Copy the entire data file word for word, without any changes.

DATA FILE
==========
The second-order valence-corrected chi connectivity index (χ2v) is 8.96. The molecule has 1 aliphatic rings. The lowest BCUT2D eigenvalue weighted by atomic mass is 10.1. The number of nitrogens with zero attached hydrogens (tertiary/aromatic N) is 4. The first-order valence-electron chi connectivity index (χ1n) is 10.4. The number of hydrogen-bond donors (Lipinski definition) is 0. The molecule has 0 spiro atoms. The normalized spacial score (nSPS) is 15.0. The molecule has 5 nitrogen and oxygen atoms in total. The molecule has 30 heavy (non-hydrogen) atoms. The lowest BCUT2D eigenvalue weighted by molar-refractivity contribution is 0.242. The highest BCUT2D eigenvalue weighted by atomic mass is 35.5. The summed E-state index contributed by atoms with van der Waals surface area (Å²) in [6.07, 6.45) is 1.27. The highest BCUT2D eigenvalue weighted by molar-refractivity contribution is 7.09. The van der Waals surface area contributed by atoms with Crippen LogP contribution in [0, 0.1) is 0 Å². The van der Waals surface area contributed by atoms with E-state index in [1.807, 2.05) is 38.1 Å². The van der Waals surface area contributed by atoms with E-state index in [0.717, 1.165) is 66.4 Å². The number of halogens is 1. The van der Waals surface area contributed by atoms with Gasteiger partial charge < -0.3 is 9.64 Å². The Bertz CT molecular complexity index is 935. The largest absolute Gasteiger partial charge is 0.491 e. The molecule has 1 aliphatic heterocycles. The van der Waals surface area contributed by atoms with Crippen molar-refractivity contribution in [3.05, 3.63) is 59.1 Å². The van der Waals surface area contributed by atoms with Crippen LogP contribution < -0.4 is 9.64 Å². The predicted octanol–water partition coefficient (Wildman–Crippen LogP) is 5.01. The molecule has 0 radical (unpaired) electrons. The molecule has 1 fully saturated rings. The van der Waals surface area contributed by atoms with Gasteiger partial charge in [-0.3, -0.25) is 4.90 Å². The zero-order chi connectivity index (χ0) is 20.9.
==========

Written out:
The second-order valence-corrected chi connectivity index (χ2v) is 8.96. The molecule has 1 aliphatic rings. The lowest BCUT2D eigenvalue weighted by atomic mass is 10.1. The number of nitrogens with zero attached hydrogens (tertiary/aromatic N) is 4. The first-order valence-electron chi connectivity index (χ1n) is 10.4. The number of hydrogen-bond donors (Lipinski definition) is 0. The molecule has 0 spiro atoms. The normalized spacial score (nSPS) is 15.0. The molecule has 5 nitrogen and oxygen atoms in total. The molecule has 30 heavy (non-hydrogen) atoms. The lowest BCUT2D eigenvalue weighted by molar-refractivity contribution is 0.242. The highest BCUT2D eigenvalue weighted by atomic mass is 35.5. The summed E-state index contributed by atoms with van der Waals surface area (Å²) in [6.07, 6.45) is 1.27. The highest BCUT2D eigenvalue weighted by molar-refractivity contribution is 7.09. The van der Waals surface area contributed by atoms with Crippen LogP contribution in [0, 0.1) is 0 Å². The van der Waals surface area contributed by atoms with E-state index in [1.807, 2.05) is 38.1 Å². The van der Waals surface area contributed by atoms with E-state index in [0.717, 1.165) is 66.4 Å². The number of halogens is 1. The van der Waals surface area contributed by atoms with Gasteiger partial charge < -0.3 is 9.64 Å². The Bertz CT molecular complexity index is 935. The largest absolute Gasteiger partial charge is 0.491 e. The molecule has 1 aliphatic heterocycles. The van der Waals surface area contributed by atoms with Crippen molar-refractivity contribution in [3.05, 3.63) is 59.1 Å². The van der Waals surface area contributed by atoms with Crippen LogP contribution < -0.4 is 9.64 Å². The predicted octanol–water partition coefficient (Wildman–Crippen LogP) is 5.01. The molecule has 0 radical (unpaired) electrons. The molecule has 1 fully saturated rings. The van der Waals surface area contributed by atoms with Gasteiger partial charge in [-0.3, -0.25) is 4.90 Å². The zero-order chi connectivity index (χ0) is 20.9.